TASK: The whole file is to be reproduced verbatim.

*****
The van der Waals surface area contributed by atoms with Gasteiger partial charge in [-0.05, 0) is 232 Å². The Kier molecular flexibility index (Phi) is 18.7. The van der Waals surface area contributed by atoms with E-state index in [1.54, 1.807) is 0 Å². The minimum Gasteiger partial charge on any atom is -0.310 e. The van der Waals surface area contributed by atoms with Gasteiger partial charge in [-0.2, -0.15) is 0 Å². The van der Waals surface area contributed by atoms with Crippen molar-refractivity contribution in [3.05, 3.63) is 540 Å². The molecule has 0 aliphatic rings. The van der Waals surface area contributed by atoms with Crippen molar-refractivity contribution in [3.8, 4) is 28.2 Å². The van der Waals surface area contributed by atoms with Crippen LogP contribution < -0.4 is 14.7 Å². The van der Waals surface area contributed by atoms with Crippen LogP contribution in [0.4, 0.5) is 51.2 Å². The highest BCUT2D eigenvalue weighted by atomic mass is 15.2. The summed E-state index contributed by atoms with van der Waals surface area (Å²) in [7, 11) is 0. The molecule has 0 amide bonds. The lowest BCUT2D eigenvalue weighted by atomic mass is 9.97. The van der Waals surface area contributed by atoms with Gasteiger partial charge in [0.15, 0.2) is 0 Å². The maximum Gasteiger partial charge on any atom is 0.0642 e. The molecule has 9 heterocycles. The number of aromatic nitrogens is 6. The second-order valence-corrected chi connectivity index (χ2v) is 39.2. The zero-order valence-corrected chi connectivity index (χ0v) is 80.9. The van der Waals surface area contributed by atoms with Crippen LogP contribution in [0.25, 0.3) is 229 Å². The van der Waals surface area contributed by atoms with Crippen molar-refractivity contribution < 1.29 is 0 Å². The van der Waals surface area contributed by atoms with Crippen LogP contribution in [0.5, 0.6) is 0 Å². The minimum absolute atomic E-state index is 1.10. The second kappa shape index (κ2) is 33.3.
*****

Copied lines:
The van der Waals surface area contributed by atoms with Gasteiger partial charge in [-0.05, 0) is 232 Å². The Kier molecular flexibility index (Phi) is 18.7. The van der Waals surface area contributed by atoms with E-state index in [1.54, 1.807) is 0 Å². The minimum Gasteiger partial charge on any atom is -0.310 e. The van der Waals surface area contributed by atoms with Gasteiger partial charge in [-0.2, -0.15) is 0 Å². The van der Waals surface area contributed by atoms with Crippen molar-refractivity contribution in [3.05, 3.63) is 540 Å². The molecule has 0 aliphatic rings. The van der Waals surface area contributed by atoms with Crippen molar-refractivity contribution in [3.8, 4) is 28.2 Å². The van der Waals surface area contributed by atoms with Crippen LogP contribution < -0.4 is 14.7 Å². The van der Waals surface area contributed by atoms with Crippen LogP contribution in [0.4, 0.5) is 51.2 Å². The highest BCUT2D eigenvalue weighted by atomic mass is 15.2. The summed E-state index contributed by atoms with van der Waals surface area (Å²) in [7, 11) is 0. The molecule has 0 amide bonds. The lowest BCUT2D eigenvalue weighted by atomic mass is 9.97. The van der Waals surface area contributed by atoms with Gasteiger partial charge in [0.15, 0.2) is 0 Å². The maximum Gasteiger partial charge on any atom is 0.0642 e. The molecule has 9 heterocycles. The number of aromatic nitrogens is 6. The second-order valence-corrected chi connectivity index (χ2v) is 39.2. The zero-order valence-corrected chi connectivity index (χ0v) is 80.9. The van der Waals surface area contributed by atoms with Crippen LogP contribution in [0.25, 0.3) is 229 Å². The van der Waals surface area contributed by atoms with Crippen molar-refractivity contribution < 1.29 is 0 Å². The van der Waals surface area contributed by atoms with Crippen LogP contribution in [0.5, 0.6) is 0 Å². The minimum absolute atomic E-state index is 1.10. The second kappa shape index (κ2) is 33.3.